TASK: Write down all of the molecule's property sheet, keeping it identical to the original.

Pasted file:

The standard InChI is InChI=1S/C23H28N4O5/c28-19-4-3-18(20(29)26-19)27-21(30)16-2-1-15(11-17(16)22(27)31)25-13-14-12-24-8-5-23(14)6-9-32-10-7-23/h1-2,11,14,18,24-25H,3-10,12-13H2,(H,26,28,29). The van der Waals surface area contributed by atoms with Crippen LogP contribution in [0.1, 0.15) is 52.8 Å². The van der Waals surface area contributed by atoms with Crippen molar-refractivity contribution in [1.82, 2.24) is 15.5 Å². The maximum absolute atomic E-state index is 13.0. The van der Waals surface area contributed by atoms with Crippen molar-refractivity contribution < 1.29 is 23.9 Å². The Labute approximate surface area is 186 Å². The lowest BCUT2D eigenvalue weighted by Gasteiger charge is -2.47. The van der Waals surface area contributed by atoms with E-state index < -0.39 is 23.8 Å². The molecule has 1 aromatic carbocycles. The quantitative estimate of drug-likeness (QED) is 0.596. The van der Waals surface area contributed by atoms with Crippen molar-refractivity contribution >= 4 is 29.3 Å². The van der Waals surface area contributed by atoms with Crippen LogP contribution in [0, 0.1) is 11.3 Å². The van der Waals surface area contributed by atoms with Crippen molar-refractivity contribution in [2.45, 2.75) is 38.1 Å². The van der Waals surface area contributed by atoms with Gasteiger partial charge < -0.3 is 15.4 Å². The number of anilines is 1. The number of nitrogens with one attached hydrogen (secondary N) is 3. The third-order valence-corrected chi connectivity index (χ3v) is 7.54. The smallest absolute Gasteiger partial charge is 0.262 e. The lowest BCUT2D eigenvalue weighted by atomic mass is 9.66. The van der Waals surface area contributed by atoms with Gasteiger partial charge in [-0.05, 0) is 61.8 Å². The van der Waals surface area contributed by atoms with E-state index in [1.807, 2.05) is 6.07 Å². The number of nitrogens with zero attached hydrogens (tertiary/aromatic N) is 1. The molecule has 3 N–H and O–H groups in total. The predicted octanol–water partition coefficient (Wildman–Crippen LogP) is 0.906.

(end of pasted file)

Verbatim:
The standard InChI is InChI=1S/C23H28N4O5/c28-19-4-3-18(20(29)26-19)27-21(30)16-2-1-15(11-17(16)22(27)31)25-13-14-12-24-8-5-23(14)6-9-32-10-7-23/h1-2,11,14,18,24-25H,3-10,12-13H2,(H,26,28,29). The van der Waals surface area contributed by atoms with Crippen LogP contribution in [0.1, 0.15) is 52.8 Å². The van der Waals surface area contributed by atoms with Crippen molar-refractivity contribution in [1.82, 2.24) is 15.5 Å². The maximum absolute atomic E-state index is 13.0. The van der Waals surface area contributed by atoms with Crippen molar-refractivity contribution < 1.29 is 23.9 Å². The Labute approximate surface area is 186 Å². The lowest BCUT2D eigenvalue weighted by Gasteiger charge is -2.47. The van der Waals surface area contributed by atoms with E-state index < -0.39 is 23.8 Å². The molecule has 1 aromatic carbocycles. The quantitative estimate of drug-likeness (QED) is 0.596. The van der Waals surface area contributed by atoms with Crippen molar-refractivity contribution >= 4 is 29.3 Å². The van der Waals surface area contributed by atoms with Crippen LogP contribution in [0, 0.1) is 11.3 Å². The van der Waals surface area contributed by atoms with Crippen molar-refractivity contribution in [2.45, 2.75) is 38.1 Å². The van der Waals surface area contributed by atoms with Gasteiger partial charge < -0.3 is 15.4 Å². The number of anilines is 1. The number of nitrogens with one attached hydrogen (secondary N) is 3. The third-order valence-corrected chi connectivity index (χ3v) is 7.54. The smallest absolute Gasteiger partial charge is 0.262 e. The lowest BCUT2D eigenvalue weighted by atomic mass is 9.66. The van der Waals surface area contributed by atoms with Gasteiger partial charge in [-0.05, 0) is 61.8 Å². The van der Waals surface area contributed by atoms with E-state index in [1.807, 2.05) is 6.07 Å². The number of nitrogens with zero attached hydrogens (tertiary/aromatic N) is 1. The molecule has 3 N–H and O–H groups in total. The predicted octanol–water partition coefficient (Wildman–Crippen LogP) is 0.906.